Courage and commitment – what we can do

Graphic: Bernd Struckmeyer

Why do nationalism and populism currently have such a strong following? To understand this, we must look into the causes – which gives rise to further questions: what can we do to oppose this development in the spirit of liberal democracy? How can we show moral courage? What needs to be done now? The journalist and activist Kübra Gümüşay joined the political scientist and author Luis Felipe Miguel in a discussion of what each of us can do in everyday life in order to promote an open and tolerant society. You may still give your opinions about the debate, either in the comments field on this page, or on Facebook and Twitter using the hashtag #freepost. The debate was moderated by Geraldine de Bastion.

January 15th, 2018   |   Kübra Gümüşay
Kübra Gümüşay Photo: Mirza Odabaşı I answered these questions for myself in 2017: What would I do, think, write and be preoccupied with all day long if there were no war, hatred, injustice and discrimination in this world?
At first I was unable to find any answer to this question, as the conflicts of this world had dictated my everyday thoughts, my job and my life. Especially for all of those among us who engage with politics in their professional lives, I believe this is a key question if one is to break out of the vicious cycle of reaction. 
Setting one’s own agenda is much easier said than done. In 2017 I gave some thought to what such an agenda could actually be. An agenda that is not characterized by one being “anti this”, “contra that” and “against the other”, but is all about the things to which we are committed. After all, one cannot mobilize the masses by making them scared of a less rosy future – all that does is paralyse them. It creates reactionary people and reactive behaviour. Instead, we need visions that look ahead to the future while at the same time seeing and taking seriously the problems of the past and the present.
At the end of my search for an agenda I realized that the one thing that I can change and adjust is the way in which we talk to one another in this society, the way we discuss and the way we negotiate politics and society in the public sphere. I firmly believe that it is in fact possible to engage in a constructive discussion of any subject in the world, no matter how provocative it may seem.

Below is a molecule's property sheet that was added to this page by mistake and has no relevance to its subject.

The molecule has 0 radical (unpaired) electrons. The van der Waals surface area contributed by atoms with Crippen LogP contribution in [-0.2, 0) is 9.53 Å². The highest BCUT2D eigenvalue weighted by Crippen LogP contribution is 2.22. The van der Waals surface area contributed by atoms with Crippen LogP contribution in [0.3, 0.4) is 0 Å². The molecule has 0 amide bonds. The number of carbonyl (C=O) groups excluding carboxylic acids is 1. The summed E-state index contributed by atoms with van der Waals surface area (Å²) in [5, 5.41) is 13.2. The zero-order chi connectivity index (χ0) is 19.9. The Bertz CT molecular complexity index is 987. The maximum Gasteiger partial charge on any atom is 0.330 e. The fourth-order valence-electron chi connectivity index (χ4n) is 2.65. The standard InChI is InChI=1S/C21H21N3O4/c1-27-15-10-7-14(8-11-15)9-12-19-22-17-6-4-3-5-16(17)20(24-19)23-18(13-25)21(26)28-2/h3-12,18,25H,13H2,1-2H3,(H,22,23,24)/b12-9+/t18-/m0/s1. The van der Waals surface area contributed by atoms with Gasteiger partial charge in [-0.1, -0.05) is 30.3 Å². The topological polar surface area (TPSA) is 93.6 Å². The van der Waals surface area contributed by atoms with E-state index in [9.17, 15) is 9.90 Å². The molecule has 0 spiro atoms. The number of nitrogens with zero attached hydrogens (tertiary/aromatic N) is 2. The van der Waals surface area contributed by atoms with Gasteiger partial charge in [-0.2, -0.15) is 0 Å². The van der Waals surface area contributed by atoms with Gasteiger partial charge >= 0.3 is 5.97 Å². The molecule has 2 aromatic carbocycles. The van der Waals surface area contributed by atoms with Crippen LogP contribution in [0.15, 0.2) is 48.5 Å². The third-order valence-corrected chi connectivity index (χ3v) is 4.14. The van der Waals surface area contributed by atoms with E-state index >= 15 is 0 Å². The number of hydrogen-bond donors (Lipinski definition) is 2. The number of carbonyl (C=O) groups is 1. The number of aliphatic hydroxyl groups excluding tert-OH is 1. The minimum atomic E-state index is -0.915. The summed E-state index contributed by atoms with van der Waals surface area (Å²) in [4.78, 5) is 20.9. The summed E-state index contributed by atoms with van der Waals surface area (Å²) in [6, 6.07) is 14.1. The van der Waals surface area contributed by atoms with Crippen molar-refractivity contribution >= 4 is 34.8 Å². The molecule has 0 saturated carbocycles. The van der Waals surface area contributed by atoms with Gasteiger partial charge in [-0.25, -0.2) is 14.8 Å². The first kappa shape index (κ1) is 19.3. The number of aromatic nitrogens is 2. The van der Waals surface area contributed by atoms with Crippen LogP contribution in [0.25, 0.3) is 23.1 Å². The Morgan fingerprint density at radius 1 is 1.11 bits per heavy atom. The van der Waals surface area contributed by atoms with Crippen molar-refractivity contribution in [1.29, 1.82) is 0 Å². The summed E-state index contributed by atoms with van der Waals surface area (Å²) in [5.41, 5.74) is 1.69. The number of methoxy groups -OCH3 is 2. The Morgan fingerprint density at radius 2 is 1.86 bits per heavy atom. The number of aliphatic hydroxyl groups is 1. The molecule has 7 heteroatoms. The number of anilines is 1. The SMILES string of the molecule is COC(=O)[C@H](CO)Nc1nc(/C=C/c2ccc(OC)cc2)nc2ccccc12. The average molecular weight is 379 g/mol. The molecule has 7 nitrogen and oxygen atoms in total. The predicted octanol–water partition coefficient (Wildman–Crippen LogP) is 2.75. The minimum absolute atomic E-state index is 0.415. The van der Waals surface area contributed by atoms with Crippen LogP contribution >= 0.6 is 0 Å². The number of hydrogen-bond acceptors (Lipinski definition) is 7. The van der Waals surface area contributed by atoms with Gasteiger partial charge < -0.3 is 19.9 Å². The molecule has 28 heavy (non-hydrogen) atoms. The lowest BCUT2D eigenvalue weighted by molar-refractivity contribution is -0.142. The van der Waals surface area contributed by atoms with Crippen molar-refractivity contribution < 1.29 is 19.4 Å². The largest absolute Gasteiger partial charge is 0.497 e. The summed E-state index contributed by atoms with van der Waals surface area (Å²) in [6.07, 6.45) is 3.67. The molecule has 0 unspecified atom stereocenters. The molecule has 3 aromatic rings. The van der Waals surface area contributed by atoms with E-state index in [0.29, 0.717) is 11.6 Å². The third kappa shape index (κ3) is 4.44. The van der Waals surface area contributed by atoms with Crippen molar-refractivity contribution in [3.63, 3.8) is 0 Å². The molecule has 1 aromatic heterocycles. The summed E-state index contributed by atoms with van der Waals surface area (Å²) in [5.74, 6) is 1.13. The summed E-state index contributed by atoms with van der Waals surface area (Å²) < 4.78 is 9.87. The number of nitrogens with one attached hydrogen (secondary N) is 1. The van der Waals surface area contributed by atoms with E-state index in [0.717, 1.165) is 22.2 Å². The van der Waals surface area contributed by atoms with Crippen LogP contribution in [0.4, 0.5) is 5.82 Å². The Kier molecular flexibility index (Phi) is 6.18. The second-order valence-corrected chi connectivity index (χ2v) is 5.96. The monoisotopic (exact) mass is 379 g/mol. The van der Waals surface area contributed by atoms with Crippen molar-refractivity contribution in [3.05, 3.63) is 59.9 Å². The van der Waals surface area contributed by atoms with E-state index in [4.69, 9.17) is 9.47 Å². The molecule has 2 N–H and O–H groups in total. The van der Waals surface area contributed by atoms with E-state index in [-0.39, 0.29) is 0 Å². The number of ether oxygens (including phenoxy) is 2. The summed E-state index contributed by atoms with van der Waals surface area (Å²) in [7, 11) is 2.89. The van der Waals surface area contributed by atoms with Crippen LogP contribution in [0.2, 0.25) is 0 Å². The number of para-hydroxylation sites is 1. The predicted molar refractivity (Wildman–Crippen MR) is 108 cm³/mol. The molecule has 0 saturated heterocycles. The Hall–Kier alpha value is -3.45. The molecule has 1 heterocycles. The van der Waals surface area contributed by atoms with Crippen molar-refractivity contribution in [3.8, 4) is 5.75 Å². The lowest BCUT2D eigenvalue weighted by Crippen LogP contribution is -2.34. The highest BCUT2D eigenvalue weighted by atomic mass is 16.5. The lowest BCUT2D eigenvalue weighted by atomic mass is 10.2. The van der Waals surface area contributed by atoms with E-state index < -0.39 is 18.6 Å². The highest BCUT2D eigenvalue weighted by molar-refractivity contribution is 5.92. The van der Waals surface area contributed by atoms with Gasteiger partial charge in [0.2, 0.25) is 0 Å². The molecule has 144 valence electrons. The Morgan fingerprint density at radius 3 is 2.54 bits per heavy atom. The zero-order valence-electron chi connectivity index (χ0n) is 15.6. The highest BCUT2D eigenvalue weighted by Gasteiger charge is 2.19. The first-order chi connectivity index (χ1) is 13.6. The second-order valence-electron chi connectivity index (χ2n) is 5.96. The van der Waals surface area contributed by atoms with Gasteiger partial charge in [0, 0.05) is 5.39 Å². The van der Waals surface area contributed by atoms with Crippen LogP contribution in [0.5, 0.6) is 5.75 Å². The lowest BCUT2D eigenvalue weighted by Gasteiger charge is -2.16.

The only question is how this is done, and in what context.
So what have I resolved to do in 2018? To contribute what I can to establishing a more constructive and level-headed discussion culture.
January 12th, 2018   |   Luis Felipe Miguel
Luis Felipe Miguel Photo: Regina Dalcastagne The last few years have been very tough for democracy. The growing economic imbalance and material uncertainty, including in countries that used to be less susceptible to such problems, have been undermining the minimum degree of social cohesion that is necessary for democracy. And worse still, the waves of civil society mobilization, such as Occupy Wall Street and the anti-WHO protests before that, have been broken up. A widespread sense of powerlessness prevails, as if the world were simply the way it is and all we can do is merely accept it as such: the markets dictate what happens, and democracy is but a thin shell that is used merely to disguise the power of the few.
So what can we do? I believe that the first and most important step is to reject this conclusion. We are not powerless; the world is not imposed upon us, but is to some extent the result of our common actions. This is precisely what democracy means: society has no predetermined organization. It is organized in whichever way those who built it determine. Society is after all the sum of our joint activities. Thus it is up to us to build a society that is more egalitarian, one in which women and men can shape their lives in a more secure and self-determined fashion. For this to be possible, we must practise democracy in our everyday lives, we must search for more inclusive relationships and decision-making processes, and we must demand true democracy at state level in the form of a permanent dialogue between government and citizens.
January 9th, 2018   |   Geraldine de Bastion
Geraldine de Bastion Photo (detail): Roger von Heereman / Konnektiv We began our discussion by asking what we can do. We have talked about how to develop a more positive vision of the future, about how more people can be involved – and about the importance of mistrust in politics. Your answers to this most recent question went in a complementary direction: mistrust in technology – as well as in political systems – is indeed an important factor in thriving democracies. 

This is particularly true if we take a brief look back at the year that is now drawing to a close – a year that has been dominated by Trump and the concept of fake news. Trump himself has gained power through a strategy of mistrust of democratic institutions. Mistrust of his political decisions has dominated the news. 

There have also been other events in 2017 that have preoccupied us, however: natural disasters such as the earthquake in Mexico and the hurricanes in the Caribbean, for instance, as well as the conflicts in Myanmar and in South Sudan. Not to mention the rampant right-wing populism in Europe. 

For 2018, I have resolved to support initiatives that seek new ways to combat right-wing extremists. The Constitute group of artists, for example, who travel through Saxony in their maker bus and give young people an alternative perspective to that offered by the AfD.

What do you plan to do? What have you resolved to do in 2018? 
December 14th, 2017   |   Kübra Gümüşay